Saturn’s largest moon, Titan, is a true space oddity. It’s the only natural satellite in the solar system that has a thick, dense atmosphere, and it’s the only extraterrestrial object we know of to feature persistent lakes and seas—though ones filled with liquid methane and ethane rather than water.
Now, using data from the late, great Cassini spacecraft, a team of scientists has suggested that some of Titan’s liquid-filled basins are even more bizarre than imagined: Based on their size, shape, and freakish features, these lakes may have been formed by underground explosions.
As the researchers report this week in Nature Geoscience, some of the moon’s small lakes have unusually high rims, which make them appear similar to volcanic craters on Earth that were created through underground blasts. In Titan’s case, the violent excavation of these craters may have been triggered by the explosive release of nitrogen gas trapped beneath the moon’s icy surface.
The team’s model is far from a slam dunk, in part because it only looks at certain lakes, and also because it’s unclear what might have heated up the nitrogen to spark such savage outbursts.
But solving the riddle could reveal plenty more about this odd moon’s geologic—and maybe even biologic—history.Carbon-based molecules found inTitan’s seas and skies suggest it has the building blocks for some kind of life, and cracking the case of the befuddling lakes may help scientists better understand how the moon crafted such intriguing ingredients.
From Earth to maars
Although it’s tempting to blame any round depressions on asteroid or comet collisions, many of Titan’s lakes are irregularly shaped and don’t look like typical impact craters. Some scientists therefore suspected that ponderous chemical erosion chewed out basins. On Earth, vulnerable rocks are dissolved by acidic waters, creating lakes, so it’s possible that on Titan, liquid methane might dissolve a “bedrock” made of organic compounds and water-ice.
But for several years, other scientists have been comparing Titan’s lake basins to volcanic features on our world named maars. These craters can be circular or more erratically shaped, looking somewhat like the chasms left behind by underground nuclear weapons tests. Maars appear when magma mixes explosively with groundwater, triggering eruptions of fresh volcanic material, or when hot rock superheats this water, creating bursts of steam that fling rock into the sky. When the blasts stop, maars often then fill with water.
The new study painstakingly compared Titan’s lake basins with terrestrial maars, and the researchers conclude that Titanic lakes with raised rims and jagged, rampart-like borders really do look like maars that have since filled up with liquid methane.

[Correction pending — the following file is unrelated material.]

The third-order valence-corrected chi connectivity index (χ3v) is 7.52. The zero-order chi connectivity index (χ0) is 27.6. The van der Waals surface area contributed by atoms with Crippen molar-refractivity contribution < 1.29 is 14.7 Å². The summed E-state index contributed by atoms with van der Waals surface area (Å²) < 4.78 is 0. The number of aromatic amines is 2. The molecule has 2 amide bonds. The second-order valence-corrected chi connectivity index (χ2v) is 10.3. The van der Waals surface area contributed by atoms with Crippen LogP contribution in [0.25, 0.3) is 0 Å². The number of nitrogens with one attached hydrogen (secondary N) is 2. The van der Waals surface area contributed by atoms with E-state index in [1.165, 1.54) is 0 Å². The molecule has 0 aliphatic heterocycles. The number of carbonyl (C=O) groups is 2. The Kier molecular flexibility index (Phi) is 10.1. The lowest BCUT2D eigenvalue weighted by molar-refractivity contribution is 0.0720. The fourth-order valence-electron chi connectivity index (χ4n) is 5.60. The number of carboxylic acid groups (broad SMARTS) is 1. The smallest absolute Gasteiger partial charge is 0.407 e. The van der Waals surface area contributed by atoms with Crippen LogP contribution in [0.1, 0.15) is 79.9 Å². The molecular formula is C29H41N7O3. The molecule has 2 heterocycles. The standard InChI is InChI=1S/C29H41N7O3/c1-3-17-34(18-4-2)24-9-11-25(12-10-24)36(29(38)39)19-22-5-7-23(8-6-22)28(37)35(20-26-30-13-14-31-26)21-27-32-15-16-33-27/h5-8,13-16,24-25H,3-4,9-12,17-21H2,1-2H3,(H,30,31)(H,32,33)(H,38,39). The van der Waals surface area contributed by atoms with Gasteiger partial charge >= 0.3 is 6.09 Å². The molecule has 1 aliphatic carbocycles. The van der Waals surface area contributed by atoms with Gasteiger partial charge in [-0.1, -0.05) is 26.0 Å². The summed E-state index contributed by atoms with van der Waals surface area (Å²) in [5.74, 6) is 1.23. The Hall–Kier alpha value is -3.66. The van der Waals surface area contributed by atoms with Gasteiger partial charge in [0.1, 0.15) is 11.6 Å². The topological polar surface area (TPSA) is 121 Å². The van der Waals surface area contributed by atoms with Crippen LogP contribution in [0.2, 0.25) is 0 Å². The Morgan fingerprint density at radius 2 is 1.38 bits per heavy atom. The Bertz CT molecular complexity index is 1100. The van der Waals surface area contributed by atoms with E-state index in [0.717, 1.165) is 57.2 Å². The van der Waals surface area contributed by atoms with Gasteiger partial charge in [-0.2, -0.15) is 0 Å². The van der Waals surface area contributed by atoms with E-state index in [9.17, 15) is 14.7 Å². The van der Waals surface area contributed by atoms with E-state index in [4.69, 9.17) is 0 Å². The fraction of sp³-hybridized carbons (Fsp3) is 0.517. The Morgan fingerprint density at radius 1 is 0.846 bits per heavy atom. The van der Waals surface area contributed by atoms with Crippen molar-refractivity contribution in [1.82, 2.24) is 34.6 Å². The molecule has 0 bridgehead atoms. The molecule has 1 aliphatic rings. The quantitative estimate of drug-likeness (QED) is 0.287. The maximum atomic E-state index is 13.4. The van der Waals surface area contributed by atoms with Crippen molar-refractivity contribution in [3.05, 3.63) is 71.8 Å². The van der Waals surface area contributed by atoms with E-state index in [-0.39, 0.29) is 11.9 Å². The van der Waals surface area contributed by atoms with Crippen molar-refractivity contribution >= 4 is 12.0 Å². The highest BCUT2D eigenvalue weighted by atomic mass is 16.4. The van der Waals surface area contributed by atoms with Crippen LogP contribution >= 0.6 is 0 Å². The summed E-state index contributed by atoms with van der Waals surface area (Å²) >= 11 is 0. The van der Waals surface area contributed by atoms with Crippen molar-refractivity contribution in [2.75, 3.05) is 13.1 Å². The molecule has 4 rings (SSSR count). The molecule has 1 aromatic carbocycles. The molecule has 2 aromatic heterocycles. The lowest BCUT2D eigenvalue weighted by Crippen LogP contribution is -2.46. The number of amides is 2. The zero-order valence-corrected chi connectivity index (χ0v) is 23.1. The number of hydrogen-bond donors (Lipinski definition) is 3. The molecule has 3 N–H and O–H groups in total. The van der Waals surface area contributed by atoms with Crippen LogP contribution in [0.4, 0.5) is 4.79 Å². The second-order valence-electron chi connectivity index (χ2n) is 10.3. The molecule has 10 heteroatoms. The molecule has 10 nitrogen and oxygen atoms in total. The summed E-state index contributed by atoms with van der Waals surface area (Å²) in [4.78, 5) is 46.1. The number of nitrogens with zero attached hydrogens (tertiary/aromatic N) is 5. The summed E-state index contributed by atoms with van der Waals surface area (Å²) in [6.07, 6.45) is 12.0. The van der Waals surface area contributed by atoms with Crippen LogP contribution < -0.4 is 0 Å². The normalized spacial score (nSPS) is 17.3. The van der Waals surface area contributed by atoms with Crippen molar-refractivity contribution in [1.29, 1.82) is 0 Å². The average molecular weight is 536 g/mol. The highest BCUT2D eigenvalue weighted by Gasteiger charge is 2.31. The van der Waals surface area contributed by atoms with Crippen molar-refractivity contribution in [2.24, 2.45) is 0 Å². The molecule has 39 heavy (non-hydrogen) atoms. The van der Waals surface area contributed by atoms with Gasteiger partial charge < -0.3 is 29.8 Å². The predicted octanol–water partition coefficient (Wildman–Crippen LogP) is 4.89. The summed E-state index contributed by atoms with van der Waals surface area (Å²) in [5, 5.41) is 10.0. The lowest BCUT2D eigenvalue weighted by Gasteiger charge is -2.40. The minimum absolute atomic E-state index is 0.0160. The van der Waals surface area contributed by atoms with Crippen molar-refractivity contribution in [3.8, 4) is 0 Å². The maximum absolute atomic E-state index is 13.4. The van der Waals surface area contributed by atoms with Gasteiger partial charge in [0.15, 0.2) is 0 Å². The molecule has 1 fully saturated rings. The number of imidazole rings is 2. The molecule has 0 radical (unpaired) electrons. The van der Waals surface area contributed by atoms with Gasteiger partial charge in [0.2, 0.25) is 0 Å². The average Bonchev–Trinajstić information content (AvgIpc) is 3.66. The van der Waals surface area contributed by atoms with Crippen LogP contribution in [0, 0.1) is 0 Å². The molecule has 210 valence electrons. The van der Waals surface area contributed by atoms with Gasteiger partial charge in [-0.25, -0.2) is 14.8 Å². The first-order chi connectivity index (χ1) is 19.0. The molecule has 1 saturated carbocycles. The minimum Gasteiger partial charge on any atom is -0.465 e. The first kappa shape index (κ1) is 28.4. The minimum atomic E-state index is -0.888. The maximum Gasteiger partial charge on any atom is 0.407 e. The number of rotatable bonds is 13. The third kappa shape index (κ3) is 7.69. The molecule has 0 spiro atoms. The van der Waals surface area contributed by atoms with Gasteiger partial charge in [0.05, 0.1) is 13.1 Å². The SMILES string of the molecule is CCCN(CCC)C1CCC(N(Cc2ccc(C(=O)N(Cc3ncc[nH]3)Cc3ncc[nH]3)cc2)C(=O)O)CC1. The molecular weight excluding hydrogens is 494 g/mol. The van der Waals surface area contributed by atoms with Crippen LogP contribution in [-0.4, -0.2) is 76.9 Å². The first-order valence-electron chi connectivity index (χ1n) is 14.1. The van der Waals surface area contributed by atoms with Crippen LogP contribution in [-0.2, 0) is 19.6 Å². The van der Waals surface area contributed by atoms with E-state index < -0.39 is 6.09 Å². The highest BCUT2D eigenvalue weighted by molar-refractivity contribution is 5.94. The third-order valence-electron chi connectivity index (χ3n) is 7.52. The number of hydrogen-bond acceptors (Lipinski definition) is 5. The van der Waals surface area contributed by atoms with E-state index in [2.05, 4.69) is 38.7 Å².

But there’s a snag: “We actually have no unimpeachable evidence for volcanic features on Titan,” says study co-leader Jonathan Lunine, a planetary scientist at Cornell University.
The answer may instead come from the moon’s ancient cycles of heating and cooling. Today, Titan is a frigid -290 degrees Fahrenheit at the surface, but several climate models suggest it went through even colder epochs in the past, with a methane-depleted, nitrogen-rich atmosphere providing a pretty pathetic greenhouse effect.
During these extra-chilly times, the moon may have been cold enough to host rain made of liquid nitrogen, which in turn created underground reservoirs of the frigid stuff. It would have been coldest at the poles, so that’s where liquid nitrogen caches would have concentrated.
The liquid nitrogen would have been relatively unstable, though, and just a little bit of subsurface heating would have turned it into a gas. Effortless vaporization would have created pockets of high-pressure nitrogen gas, and the gas’s frenzied expansion could then have led to crust-excavating paroxysms.
When Titan’s climate warmed and methane and ethane began to dominate the hydrological cycle, these liquid hydrocarbons would have flowed or rained into the resulting crater bowls, forming the lakes we see today.
The missing cook
The potential for explosivity is controlled by how much methane is in the liquid nitrogen mix, says study leader Giuseppe Mitri, a geoscientist at Italy’s Università d’Annunzio. That means we are unlikely to be able to test the theory by watching for subsurface explosions on today’s methane-rich Titan.
The team’s model also can’t yet pinpoint a source of the heat that might have once cooked those ancient nitrogen caches. There are a few options, Lunine says, including warmth emerging from a convecting core powered by radioactive decay.
The best way to investigate the mystery further would be to send a spacecraft to Titan to explore the lakes up close, says Michael Malaska, a scientist at NASA’s Jet Propulsion Laboratory who wasn’t involved with the work. Dragonfly, a nuclear-powered dual quadcopter arriving on Titan in 2034, won’t go to the poles, Lunine says, but it may still find evidence of internal activity elsewhere that could hint at the origins of any nitrogen-vaporizing heat.
If these really are Titan’s maars, Malaska adds, then it would explain features like those jagged ramparts, but the lack of a clear explosion trigger is problematic. By contrast, the erosion model can’t currently account for the tall crater rims, but it does a good job at explaining how you’d make the pits in the first place. Right now, no one can say for sure which model, if either, may emerge victorious.
“Each idea has good points, and a few holes,” Malaska says. “Pun intended.”